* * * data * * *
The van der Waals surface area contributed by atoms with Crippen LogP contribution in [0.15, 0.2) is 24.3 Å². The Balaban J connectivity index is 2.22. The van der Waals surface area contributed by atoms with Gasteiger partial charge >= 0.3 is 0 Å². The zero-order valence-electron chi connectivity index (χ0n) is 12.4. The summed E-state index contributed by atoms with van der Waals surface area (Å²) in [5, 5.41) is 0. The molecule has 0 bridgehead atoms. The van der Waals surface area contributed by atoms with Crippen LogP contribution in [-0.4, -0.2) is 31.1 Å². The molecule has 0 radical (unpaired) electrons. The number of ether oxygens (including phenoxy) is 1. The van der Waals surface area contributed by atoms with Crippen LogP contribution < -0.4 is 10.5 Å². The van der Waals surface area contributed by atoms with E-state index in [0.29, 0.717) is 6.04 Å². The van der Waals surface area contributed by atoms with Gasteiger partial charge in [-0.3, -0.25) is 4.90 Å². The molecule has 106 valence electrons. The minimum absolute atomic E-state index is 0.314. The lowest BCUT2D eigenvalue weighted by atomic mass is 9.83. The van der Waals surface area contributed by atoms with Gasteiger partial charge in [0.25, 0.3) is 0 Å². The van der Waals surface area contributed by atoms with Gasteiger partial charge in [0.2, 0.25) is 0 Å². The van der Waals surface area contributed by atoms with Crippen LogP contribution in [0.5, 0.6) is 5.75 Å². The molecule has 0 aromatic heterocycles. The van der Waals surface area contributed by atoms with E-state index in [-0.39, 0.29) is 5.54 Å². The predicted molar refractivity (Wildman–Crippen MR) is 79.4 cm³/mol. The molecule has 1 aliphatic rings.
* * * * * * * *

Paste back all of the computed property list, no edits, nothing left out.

The van der Waals surface area contributed by atoms with Crippen LogP contribution in [0.15, 0.2) is 24.3 Å². The Balaban J connectivity index is 2.22. The van der Waals surface area contributed by atoms with Gasteiger partial charge >= 0.3 is 0 Å². The zero-order valence-electron chi connectivity index (χ0n) is 12.4. The summed E-state index contributed by atoms with van der Waals surface area (Å²) in [5, 5.41) is 0. The molecule has 0 bridgehead atoms. The van der Waals surface area contributed by atoms with Crippen LogP contribution in [-0.4, -0.2) is 31.1 Å². The molecule has 0 radical (unpaired) electrons. The number of ether oxygens (including phenoxy) is 1. The van der Waals surface area contributed by atoms with Crippen LogP contribution < -0.4 is 10.5 Å². The van der Waals surface area contributed by atoms with E-state index in [0.29, 0.717) is 6.04 Å². The van der Waals surface area contributed by atoms with Gasteiger partial charge in [-0.3, -0.25) is 4.90 Å². The molecule has 106 valence electrons. The minimum absolute atomic E-state index is 0.314. The lowest BCUT2D eigenvalue weighted by atomic mass is 9.83. The van der Waals surface area contributed by atoms with Gasteiger partial charge in [0.25, 0.3) is 0 Å². The van der Waals surface area contributed by atoms with Gasteiger partial charge in [0.2, 0.25) is 0 Å². The van der Waals surface area contributed by atoms with Crippen LogP contribution in [0.5, 0.6) is 5.75 Å². The molecule has 0 aromatic heterocycles. The van der Waals surface area contributed by atoms with E-state index in [-0.39, 0.29) is 5.54 Å². The predicted molar refractivity (Wildman–Crippen MR) is 79.4 cm³/mol. The molecule has 1 aliphatic rings.